Co-production of bioethanol and probiotic yeast biomass from agricultural feedstock: application of the rural biorefinery concept.

Hull CM, Loveridge EJ, Donnison IS, Kelly DE, Kelly SL - AMB Express (2014)

Sterol composition. Overlay of GC-MS sterol chromatograms for turbo yeast (unbroken trace) and MYA-796 (broken trace) grown on GJ + tfosEp. Diagnostic fragmentation spectra for 1) zymosterol, 2) ergosterol and 3) lanosterol are shown; note the presence of minor sterol intermediates (retention times 31.5-34.5 min and 36.5 min).
© Copyright Policy - open-access
Related In: Results  -  Collection

License
Show All Figures
getmorefigures.php?uid=PMC4230830&req=5

Figure 4: Sterol composition. Overlay of GC-MS sterol chromatograms for turbo yeast (unbroken trace) and MYA-796 (broken trace) grown on GJ + tfosEp. Diagnostic fragmentation spectra for 1) zymosterol, 2) ergosterol and 3) lanosterol are shown; note the presence of minor sterol intermediates (retention times 31.5-34.5 min and 36.5 min).
Mentions: Results from cholesterol uptake experiments (Table 2 and Figures 4 and 5) indicate that, under oxygen-limited conditions and at a growth temperature compatible with that of the human body (37°C) MYA-769 assimilated more cholesterol than Turbo (Table 2 and Figure 5).

Bottom Line: Maximum product yields for MYA-769 (39.18 [±2.42] mg ethanol mL(-1) and 4.96 [±0.15] g dry weight L(-1)) compared closely to those of Turbo (37.43 [±1.99] mg mL(-1) and 4.78 [±0.10] g L(-1), respectively).Co-production, marketing and/or on-site utilisation of probiotic yeast biomass as a direct-fed microbial to improve livestock health represents a novel and viable prospect for rural biorefineries.Given emergent evidence to suggest that dietary yeast supplementations might also mitigate ruminant enteric methane emissions, the administration of probiotic yeast biomass could also offer an economically feasible way of reducing atmospheric CH4.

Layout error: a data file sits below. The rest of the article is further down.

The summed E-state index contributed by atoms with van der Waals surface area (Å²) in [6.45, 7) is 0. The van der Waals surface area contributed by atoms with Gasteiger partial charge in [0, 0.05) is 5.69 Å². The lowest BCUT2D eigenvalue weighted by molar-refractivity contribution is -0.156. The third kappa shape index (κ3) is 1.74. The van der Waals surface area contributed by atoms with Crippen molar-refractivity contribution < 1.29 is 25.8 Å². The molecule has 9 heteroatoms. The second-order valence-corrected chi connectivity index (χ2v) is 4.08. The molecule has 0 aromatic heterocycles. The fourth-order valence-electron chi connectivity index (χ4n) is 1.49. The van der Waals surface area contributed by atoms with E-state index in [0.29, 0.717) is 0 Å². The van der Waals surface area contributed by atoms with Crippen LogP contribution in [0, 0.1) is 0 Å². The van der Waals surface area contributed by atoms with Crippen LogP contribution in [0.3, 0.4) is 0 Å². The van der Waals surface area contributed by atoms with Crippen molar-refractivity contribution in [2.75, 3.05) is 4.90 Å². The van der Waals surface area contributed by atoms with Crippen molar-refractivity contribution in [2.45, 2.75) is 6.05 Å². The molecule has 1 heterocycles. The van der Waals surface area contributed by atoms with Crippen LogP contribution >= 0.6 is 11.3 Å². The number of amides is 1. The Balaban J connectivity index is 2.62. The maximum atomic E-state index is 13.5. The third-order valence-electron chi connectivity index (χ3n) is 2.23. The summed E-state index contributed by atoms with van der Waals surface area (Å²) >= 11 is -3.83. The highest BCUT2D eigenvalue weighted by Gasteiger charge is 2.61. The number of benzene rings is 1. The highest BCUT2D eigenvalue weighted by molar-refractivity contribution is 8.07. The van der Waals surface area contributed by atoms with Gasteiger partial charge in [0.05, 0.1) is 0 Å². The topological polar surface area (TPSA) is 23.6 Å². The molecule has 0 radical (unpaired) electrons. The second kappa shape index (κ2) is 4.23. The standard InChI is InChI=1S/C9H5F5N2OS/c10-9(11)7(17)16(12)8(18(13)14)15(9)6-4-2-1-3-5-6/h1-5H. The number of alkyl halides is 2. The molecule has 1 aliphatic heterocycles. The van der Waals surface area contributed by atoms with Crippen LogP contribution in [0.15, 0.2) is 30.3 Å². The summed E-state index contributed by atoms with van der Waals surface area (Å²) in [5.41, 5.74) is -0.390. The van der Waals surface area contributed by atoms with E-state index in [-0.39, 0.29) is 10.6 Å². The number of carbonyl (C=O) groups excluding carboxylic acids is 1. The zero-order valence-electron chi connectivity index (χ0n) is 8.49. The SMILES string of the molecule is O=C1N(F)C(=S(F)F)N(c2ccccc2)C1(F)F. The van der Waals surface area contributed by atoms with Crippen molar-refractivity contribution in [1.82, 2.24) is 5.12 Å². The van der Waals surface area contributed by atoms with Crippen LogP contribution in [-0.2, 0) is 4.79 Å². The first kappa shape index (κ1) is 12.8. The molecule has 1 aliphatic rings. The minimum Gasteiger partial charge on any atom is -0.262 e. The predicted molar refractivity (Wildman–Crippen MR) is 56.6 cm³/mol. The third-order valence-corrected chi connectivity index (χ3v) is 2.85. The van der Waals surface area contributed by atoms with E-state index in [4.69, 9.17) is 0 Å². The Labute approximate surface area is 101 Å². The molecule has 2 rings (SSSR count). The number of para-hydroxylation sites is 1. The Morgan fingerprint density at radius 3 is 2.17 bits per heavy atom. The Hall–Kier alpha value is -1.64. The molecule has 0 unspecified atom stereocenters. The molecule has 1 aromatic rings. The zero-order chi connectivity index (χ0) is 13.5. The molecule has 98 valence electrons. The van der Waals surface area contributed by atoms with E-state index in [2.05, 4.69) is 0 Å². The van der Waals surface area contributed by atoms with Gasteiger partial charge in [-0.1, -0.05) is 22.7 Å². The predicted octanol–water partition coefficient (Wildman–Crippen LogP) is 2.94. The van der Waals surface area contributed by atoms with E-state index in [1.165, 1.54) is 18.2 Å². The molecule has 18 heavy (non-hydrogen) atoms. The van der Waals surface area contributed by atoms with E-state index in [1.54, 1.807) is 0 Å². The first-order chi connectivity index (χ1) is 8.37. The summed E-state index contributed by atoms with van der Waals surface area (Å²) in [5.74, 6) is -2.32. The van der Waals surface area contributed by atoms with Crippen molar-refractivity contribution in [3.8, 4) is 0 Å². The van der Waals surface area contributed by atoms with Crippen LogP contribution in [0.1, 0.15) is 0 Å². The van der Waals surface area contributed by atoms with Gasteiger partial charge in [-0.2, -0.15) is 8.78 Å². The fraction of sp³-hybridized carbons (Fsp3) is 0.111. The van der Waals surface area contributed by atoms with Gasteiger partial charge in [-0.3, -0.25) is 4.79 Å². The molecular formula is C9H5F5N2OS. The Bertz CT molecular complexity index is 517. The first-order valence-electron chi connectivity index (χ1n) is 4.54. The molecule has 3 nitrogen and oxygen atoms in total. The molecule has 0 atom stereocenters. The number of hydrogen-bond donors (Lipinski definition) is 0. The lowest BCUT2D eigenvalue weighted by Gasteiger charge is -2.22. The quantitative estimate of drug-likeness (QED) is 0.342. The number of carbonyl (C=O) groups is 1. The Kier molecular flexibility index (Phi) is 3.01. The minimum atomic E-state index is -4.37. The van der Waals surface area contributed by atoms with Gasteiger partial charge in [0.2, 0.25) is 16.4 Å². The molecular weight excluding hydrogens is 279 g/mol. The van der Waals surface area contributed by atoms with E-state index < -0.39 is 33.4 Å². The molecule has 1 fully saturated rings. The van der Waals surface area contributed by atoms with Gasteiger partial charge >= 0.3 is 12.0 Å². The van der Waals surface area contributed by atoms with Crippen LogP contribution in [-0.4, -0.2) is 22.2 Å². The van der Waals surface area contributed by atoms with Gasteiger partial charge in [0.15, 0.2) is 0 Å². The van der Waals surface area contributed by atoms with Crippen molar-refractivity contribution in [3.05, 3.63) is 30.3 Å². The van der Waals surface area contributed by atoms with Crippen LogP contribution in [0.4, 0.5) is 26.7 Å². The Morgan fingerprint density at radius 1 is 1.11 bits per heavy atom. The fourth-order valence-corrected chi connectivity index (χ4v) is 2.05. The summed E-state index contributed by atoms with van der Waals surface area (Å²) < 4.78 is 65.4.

View Article: PubMed Central - HTML - PubMed

Affiliation: Institute of Life Science, College of Medicine, Swansea University, Swansea SA2 8PP, Wales, UK.

ABSTRACT
Microbial biotechnology and biotransformations promise to diversify the scope of the biorefinery approach for the production of high-value products and biofuels from industrial, rural and municipal waste feedstocks. In addition to bio-based chemicals and metabolites, microbial biomass itself constitutes an obvious but overlooked by-product of existing biofermentation systems which warrants fuller attention. The probiotic yeast Saccharomyces boulardii is used to treat gastrointestinal disorders and marketed as a human health supplement. Despite its relatedness to S. cerevisiae that is employed widely in biotechnology, food and biofuel industries, the alternative applications of S. boulardii are not well studied. Using a biorefinery approach, we compared the bioethanol and biomass yields attainable from agriculturally-sourced grass juice using probiotic S. boulardii (strain MYA-769) and a commercial S. cerevisiae brewing strain (Turbo yeast). Maximum product yields for MYA-769 (39.18 [±2.42] mg ethanol mL(-1) and 4.96 [±0.15] g dry weight L(-1)) compared closely to those of Turbo (37.43 [±1.99] mg mL(-1) and 4.78 [±0.10] g L(-1), respectively). Co-production, marketing and/or on-site utilisation of probiotic yeast biomass as a direct-fed microbial to improve livestock health represents a novel and viable prospect for rural biorefineries. Given emergent evidence to suggest that dietary yeast supplementations might also mitigate ruminant enteric methane emissions, the administration of probiotic yeast biomass could also offer an economically feasible way of reducing atmospheric CH4.

No MeSH data available.


Related in: MedlinePlus